Under the Internal Revenue Code, all section 501(c)(3) organizations are absolutely prohibited from directly or indirectly participating in, or intervening in, any political campaign on behalf of (or in opposition to) any candidate for elective public office. Contributions to political campaign funds or public statements of position (verbal or written) made on behalf of the organization in favor of or in opposition to any candidate for public office clearly violate the prohibition against political campaign activity. Violating this prohibition may result in denial or revocation of tax-exempt status and the imposition of certain taxes.

Certain activities or expenditures may not be prohibited depending on the facts and circumstances. For example, certain voter education activities (including presenting public forums and publishing voter education guides) conducted in a non-partisan manner do not constitute prohibited political campaign activity. In addition, other activities intended to encourage people to participate in the electoral process, such as voter registration and get-out-the-vote drives, would not be prohibited political campaign activity if conducted in a non-partisan manner.

On the other hand, voter education or registration activities with evidence of bias that (a) would favor one candidate over another; (b) oppose a candidate in some manner; or (c) have the effect of favoring a candidate or group of candidates, will constitute prohibited participation or intervention.

The Internal Revenue Service provides resources to exempt organizations and the public to help them understand the prohibition. As part of its examination program, the IRS also monitors whether organizations are complying with the prohibition.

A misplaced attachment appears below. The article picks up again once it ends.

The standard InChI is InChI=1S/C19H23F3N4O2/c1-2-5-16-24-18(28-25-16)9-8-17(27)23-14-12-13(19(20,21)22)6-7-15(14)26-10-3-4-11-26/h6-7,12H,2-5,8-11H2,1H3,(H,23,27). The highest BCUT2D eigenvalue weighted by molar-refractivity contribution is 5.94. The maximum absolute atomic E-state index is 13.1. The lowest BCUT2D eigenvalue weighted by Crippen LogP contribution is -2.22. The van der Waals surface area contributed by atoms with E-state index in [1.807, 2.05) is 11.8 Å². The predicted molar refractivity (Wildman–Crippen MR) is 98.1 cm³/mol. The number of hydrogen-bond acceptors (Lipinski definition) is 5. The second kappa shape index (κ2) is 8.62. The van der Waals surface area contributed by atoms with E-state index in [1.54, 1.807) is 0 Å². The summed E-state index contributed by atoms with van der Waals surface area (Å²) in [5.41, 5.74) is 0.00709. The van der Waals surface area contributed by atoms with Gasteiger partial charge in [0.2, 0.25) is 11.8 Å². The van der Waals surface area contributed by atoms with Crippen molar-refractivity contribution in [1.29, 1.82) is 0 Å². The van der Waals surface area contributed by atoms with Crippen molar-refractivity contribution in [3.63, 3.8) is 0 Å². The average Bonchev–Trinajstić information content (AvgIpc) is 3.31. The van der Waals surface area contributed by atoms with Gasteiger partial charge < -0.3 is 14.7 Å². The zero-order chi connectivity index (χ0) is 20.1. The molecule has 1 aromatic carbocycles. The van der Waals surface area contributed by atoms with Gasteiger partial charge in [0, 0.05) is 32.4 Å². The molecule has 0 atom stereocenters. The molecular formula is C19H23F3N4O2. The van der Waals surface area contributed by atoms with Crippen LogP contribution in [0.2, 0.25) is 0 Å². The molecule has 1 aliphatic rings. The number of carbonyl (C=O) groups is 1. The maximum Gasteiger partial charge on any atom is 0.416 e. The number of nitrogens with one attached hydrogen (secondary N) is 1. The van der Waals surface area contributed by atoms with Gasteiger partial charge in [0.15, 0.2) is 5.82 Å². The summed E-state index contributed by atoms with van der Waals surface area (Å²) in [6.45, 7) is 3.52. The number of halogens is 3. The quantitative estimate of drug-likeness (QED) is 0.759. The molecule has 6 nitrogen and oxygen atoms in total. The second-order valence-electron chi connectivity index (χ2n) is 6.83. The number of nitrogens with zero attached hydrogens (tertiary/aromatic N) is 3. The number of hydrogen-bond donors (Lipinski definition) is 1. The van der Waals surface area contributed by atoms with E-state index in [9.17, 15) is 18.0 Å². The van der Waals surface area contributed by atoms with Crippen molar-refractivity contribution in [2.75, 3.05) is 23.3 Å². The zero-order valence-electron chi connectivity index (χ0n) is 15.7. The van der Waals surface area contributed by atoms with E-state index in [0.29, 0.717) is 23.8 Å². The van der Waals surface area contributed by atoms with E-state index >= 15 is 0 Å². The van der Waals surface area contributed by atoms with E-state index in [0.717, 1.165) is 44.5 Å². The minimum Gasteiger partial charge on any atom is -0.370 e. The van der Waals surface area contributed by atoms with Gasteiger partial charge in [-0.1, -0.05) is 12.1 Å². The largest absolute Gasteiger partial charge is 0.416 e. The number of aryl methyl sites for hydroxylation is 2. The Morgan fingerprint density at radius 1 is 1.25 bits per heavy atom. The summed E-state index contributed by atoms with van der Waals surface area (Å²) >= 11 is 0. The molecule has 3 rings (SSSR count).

Churches and their pastors KNOW that U.S. law forbids directly endorsing or campaigning for political candidates. They also know that they are free to ignore the law because the IRS has shown that it has no appetite for going after churches and pastors who spend time and money whoring for political candidates. Evangelicals, sensing that the Obama Administration will not revoke their tax exemption, now want Congress to overturn the Johnson Amendment, giving churches and pastors the right to keep their blanket tax exemption AND endorse, work for, and financially support political candidates.

In recent days, Republican Presidential Candidate Donald Trump has said that, if elected, he would work to repeal the Johnson Amendment. I agree. I hope Congress will remove this amendment from the U.S. Tax Code. I also hope they will strip from the tax code the clergy housing allowance and any/all preferences churches and religious institutions currently receive. It is time for poor, helpless churches and their pastors to be cast out into the world to live by the same rules and laws that govern other businesses. Yes, other businesses, because churches are, above all else, profit-driven businesses. The charitable, public service parts of what churches do is minuscule. Churches exist, for the most part, to serve their customers — members and prospective members. If churches wish to remain tax-exempt, then the bulk of their income should be spent on charitable works. As it stands now, churches spend most of their money on buildings, salaries, benefits, and programs that only serve congregants.